that contain the reign name of Chinese emperors or a dynasty (reign or dynastic marks) may sometimes hint to the period of production,
but this is actually quite unreliable due to the frequent use of non-period
marks, that is marks of an earlier reign or period in which an item was
A reign name was assumed when a new emperor ascended the throne. This was not his family or clan name. For example the emperors of the Ming dynasty had the family name 'Zhu', but each emperor had a different name. The first one was the Hongwu emperor, who assumed this name upon becoming emperor. Year counting started anew when an emperor ascended the throne.
It is known that some reign names of earlier Ming emperors can be found on marks of late Ming dynasty porcelain.
Even porcelain of the early Qing dynasty frequently shows reign marks bearing the name of Ming emperors. In the late Qing dynasty and republican era the reign marks of earlier Qing emperors often were added with the intention to increase the perceived value of the porcelain.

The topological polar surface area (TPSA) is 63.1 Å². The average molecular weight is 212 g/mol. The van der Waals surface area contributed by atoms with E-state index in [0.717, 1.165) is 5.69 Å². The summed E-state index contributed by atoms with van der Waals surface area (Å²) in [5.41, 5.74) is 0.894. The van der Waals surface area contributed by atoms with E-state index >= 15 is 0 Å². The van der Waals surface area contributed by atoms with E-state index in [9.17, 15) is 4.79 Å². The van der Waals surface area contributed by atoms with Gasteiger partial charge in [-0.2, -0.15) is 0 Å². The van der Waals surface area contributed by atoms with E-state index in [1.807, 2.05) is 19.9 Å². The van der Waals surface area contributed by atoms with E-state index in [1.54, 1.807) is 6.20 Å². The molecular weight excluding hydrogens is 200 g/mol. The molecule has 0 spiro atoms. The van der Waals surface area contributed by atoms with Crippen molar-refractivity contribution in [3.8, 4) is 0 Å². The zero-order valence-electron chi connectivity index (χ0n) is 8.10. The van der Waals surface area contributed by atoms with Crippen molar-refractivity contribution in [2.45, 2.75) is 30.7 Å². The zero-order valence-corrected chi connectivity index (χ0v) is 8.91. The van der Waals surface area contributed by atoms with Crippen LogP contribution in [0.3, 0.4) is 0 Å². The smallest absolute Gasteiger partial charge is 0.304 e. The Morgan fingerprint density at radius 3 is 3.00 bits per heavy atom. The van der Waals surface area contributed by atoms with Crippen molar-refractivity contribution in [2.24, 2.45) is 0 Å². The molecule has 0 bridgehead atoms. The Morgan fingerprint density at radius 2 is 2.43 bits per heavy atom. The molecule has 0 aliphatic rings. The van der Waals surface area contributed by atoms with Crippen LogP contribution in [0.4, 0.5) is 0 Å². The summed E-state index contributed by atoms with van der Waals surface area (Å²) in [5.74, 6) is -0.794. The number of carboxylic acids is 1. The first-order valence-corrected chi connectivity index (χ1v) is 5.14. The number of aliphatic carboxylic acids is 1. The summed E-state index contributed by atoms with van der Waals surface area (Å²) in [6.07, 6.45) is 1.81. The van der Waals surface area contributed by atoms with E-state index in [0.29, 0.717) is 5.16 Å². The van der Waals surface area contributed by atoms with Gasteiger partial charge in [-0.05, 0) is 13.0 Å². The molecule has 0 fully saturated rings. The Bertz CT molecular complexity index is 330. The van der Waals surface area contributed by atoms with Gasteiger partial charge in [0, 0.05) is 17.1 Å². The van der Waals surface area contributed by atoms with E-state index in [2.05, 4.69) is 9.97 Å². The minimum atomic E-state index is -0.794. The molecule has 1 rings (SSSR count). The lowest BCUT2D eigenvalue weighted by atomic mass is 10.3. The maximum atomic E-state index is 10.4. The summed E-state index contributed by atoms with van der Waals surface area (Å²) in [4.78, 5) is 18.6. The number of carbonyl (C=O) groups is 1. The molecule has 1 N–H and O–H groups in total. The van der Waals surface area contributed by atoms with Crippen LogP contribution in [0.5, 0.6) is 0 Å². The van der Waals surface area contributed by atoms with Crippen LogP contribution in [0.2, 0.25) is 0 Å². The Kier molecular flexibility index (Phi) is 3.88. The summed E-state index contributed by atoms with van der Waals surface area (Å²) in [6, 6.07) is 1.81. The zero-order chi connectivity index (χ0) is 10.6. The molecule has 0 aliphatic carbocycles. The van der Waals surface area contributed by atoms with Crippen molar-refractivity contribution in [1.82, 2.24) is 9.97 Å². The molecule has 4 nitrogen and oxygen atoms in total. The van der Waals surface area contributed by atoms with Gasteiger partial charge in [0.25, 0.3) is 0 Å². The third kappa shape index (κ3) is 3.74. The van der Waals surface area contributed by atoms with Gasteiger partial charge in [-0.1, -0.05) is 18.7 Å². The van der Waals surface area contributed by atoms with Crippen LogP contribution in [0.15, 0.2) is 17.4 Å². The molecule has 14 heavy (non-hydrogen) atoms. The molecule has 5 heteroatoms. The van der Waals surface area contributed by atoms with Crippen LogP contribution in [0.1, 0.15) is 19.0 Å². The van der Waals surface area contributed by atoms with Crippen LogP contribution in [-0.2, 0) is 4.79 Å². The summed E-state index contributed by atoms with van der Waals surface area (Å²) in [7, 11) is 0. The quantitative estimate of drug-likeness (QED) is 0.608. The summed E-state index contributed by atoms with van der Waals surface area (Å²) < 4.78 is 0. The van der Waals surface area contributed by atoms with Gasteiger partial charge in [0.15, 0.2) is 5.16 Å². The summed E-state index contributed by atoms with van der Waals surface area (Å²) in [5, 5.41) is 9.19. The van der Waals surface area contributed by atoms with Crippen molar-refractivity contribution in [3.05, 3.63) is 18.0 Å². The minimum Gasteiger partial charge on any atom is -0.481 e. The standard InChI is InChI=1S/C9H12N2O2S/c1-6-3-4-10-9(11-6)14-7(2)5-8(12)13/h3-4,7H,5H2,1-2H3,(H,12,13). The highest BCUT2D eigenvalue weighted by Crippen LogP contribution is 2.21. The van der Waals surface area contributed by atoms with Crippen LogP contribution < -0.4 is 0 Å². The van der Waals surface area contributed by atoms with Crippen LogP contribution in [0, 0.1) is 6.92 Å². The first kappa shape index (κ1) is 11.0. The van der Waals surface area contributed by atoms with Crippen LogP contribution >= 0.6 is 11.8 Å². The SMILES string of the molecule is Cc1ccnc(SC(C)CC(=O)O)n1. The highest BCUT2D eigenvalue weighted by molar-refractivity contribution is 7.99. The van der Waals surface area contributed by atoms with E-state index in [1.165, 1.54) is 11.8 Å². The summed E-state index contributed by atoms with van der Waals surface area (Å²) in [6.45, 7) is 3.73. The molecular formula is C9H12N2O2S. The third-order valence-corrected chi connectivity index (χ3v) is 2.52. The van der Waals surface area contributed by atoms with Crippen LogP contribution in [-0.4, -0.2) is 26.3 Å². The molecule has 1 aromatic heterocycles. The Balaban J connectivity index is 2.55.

An overall judgement of the porcelain piece is always necessary to verify if its real age and the period mark fit together. Dating based on a mark alone is mostly impossible with Chinese ceramics.
In the table below the reign name is listed and the duration is shown in western years. In reality, with imperial year notation the year count started again with year 'one', each time a new emperor was enthroned.
comparing the Chinese characters used in the marks of ceramics, the
emperors' reign names for the Ming and Qing dynasties are given in
Chinese on the following page:
Chinese emperors' reign names (in Chinese)
Please note that the imperial year notation which uses the reign name of the emperor in combination with the year during which something happened, was the most common way of recording events, history, etc. in ancient China.
This was not limited to ceramics and their marks.
Go to Chinese History Timeline
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